Mike Cannon-Brookes’ campaign to reclaim ‘fair dinkum power’ swamped

Mike Cannon-Brookes’ campaign to reclaim the phrase “fair dinkum power” from Prime Minister Scott Morrison has been swamped with offers of support, and the Atlassian billionaire is in the process of registering a trademark for a logo to promote renewable energy.

Mr Cannon-Brookes said he had had hundreds of tweets and emails expressing support and even offering donations since starting the campaign on Wednesday, but was funding the exercise himself.

He is exploring options for licensing the logo – a green power plug connected to a leaf with the words “FAIR DINKUM POWER” that emerged from an online competition – through the creative commons so people can use it without paying a licence fee.

He would not comment on whether there has been any contact with the Prime Minister’s office 24 hours after launching his campaign on Twitter out of frustration and anger with what he calls Mr Morrison’s dishonest appropriation of the words “fair dinkum power”.

Mr Cannon-Brookes says he is funding the exercise himself and exploring options for licensing the logo.
Mr Cannon-Brookes says he is funding the exercise himself and exploring options for licensing the logo.

Mr Morrison has defined the expression to mean power that can be switched on and off at will when the wind isn’t blowing and the sun isn’t shining but critics say this is just code for extending the life of old coal power stations or even building new ones – something no power investor has done for more than 10 years.

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Like ‘Heart Foundation’ sticker

Mr Cannon-Brookes said he envisaged the logo being “like a Heart Foundation sticker” or something people can put on T-shirts, bumper bars or home batteries and solar panels to promote renewable energy and try to shift the Morrison government’s narrative from its pro-fossil fuels stance.

He said this was hypocritical given that the government’s own power company Snowy Hydro had decided to double its rollout of wind and solar energy because it is cheaper than hydro and can even undercut the operating cost of existing black coal power stations at current coal prices.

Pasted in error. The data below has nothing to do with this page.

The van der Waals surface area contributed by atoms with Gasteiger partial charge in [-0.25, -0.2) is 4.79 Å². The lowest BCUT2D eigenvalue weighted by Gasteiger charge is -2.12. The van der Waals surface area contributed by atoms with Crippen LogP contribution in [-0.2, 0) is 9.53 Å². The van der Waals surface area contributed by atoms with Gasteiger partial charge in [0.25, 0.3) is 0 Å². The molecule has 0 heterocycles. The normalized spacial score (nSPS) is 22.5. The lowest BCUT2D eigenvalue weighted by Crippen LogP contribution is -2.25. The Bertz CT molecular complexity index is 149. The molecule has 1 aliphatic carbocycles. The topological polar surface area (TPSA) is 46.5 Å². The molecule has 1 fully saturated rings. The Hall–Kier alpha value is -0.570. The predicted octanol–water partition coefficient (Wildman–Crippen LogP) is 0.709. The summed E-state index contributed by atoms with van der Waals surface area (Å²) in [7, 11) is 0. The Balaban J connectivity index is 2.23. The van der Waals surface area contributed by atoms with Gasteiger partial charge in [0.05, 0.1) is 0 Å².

As an indication of how quickly the campaign is catching on, he said he was putting air in the tyres of his Tesla at a BP service station in Sydney’s eastern suburbs at 7.30 on Thursday morning on the school run – when a man yelled out, “That’s not fair dinkum power”, then let out a huge belly laugh and said, “Good on you.”  

Prime Minister Scott Morrison, left, and Energy Minister Angus Taylor  have been promoting 'fair dinkum power' as ...
Prime Minister Scott Morrison, left, and Energy Minister Angus Taylor have been promoting ‘fair dinkum power’ as anything but wind and solar energy.

Dominic Lorrimer

His end goal is to convince people that wind and solar energy are cheaper than coal or gas or hydro energy and his vision, or “life mission”, is for Australia to be “200 per cent renewable energy powered” – in other words, to export as much energy as it consumes, all from renewable sources.

“It’s a bit of a life mission for me and I’m determined to see us get there,” Mr Cannon-Brookes told The Australian Financial Review. “I do think it’s the biggest economic opportunity for our generation, and it’s amazing that we do not talk more about it.”

More sun, wind and hydro

He said Australia had more wind, sun and hydro resources than fossil fuels in the ground but “we never talk about it that way” and the Minerals Council of Australia never mentions the solar resources that the nation is blessed with.

“I don’t think the politicians are being honest when they tell you that coal is cheaper and it’s factually not true.”

He revealed the logo for the campaign on Channel Ten’s The Project on Thursday evening and said he was appearing on the show because “I have got to take every opportunity I can to convince the broader population that renewables are cheaper”.

The trademark application is already under way and the Atlassian co-founder is seeking advice on how the creative commons licensing system can be used to allow people to use the logo to promote renewable energy while restricting its use for non-approved commercial use – for example to promote so-called “clean coal”.

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